Though only a week has gone by since the May 20 tornadoes ravaged the greater Oklahoma City area, it has felt like many weeks to those of us living in the area and, I’m sure, many months to those who have lost their home, workplace, and in some instances a family member (which also includes thousands of pets). While Moore has received the most media coverage due to the shock-value of its mile-wide tornado and the damage sustained, the communities of Carney, Shawnee, Newcastle, Wellston, Prague, Luther, Little Axe, Bethel Acres, Edmond, and southern Oklahoma City also sustained heavy losses.
In the wake of the tragedy, both locals and outsiders alike have rallied to show their support though donations of their time and resources. Some call it survivor guilt, some call it community support, but something has come alive in the people of Oklahoma, and many thousands of people have spent every spare moment of their time shoveling through the debris of Moore or taking food to a family who have only the clothes on their back. Local businesses have stepped up to do all they can, lending their facilities as a drop-off point for donations or providing services at free or reduced rates. One local company refused to have their name said more than once in a radio ad that designated them as a drop-off location. Instead of using a tragedy as a marketing ploy, they used their thirty seconds of radio space to express heartfelt sympathies and provide a means for others to help.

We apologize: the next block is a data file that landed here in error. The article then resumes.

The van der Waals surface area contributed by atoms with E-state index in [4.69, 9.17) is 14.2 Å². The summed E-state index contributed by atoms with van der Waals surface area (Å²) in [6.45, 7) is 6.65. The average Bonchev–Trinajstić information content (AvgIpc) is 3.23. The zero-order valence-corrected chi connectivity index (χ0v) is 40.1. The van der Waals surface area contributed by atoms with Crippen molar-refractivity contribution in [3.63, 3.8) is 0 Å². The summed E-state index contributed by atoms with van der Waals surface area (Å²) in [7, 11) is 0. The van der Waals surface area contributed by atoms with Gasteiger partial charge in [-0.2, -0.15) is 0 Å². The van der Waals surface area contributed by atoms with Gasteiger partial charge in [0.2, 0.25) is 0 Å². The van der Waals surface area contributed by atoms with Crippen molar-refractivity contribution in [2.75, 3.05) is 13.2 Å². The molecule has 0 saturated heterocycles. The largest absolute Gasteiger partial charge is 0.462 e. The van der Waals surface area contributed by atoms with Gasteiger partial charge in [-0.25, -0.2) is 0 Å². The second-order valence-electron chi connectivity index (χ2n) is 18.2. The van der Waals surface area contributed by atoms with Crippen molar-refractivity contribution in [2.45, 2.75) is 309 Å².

My own office, VI Marketing and Branding, has joined together with other local marketing and design firms to create original “Tornado Tees” in support of relief efforts: http://tornadotees.bigcartel.com/ With themes such as “Never Broken,” “OK Rise,” and “Hope for the ‘Homa,” these shirts express the united strength of Oklahoma residents during this time. Shirts are $25 each, and all the proceeds will go towards the OK Strong Disaster Relief Fund. Buying a shirt is a great way to be involved and show your support, even if you don’t live in Oklahoma.
So what does this have to do with travel and/or food? Well…maybe nothing. But it is a close-to-home topic for me right now and well worth a post.
Many people have wondered aloud (especially in light of recent events) why anyone would want to live in Oklahoma, and especially why anyone would want to live in tornado-prone zones like Moore.
I live in Oklahoma because I see friends all around me, even (and sometimes especially) in the faces of strangers. I rarely pass someone without exchanging hellos.
I live in Oklahoma because you can see the most brilliant sunsets across the flat plains.
I live in Oklahoma because a community of Christians and non-Christians, rich and poor, from every walk of life in every corner of the state can come together to pick of the pieces.
Oklahoma is not broken.
Buildings are broken. Fences are broken. Pavement is broken.
Oklahoma is strong.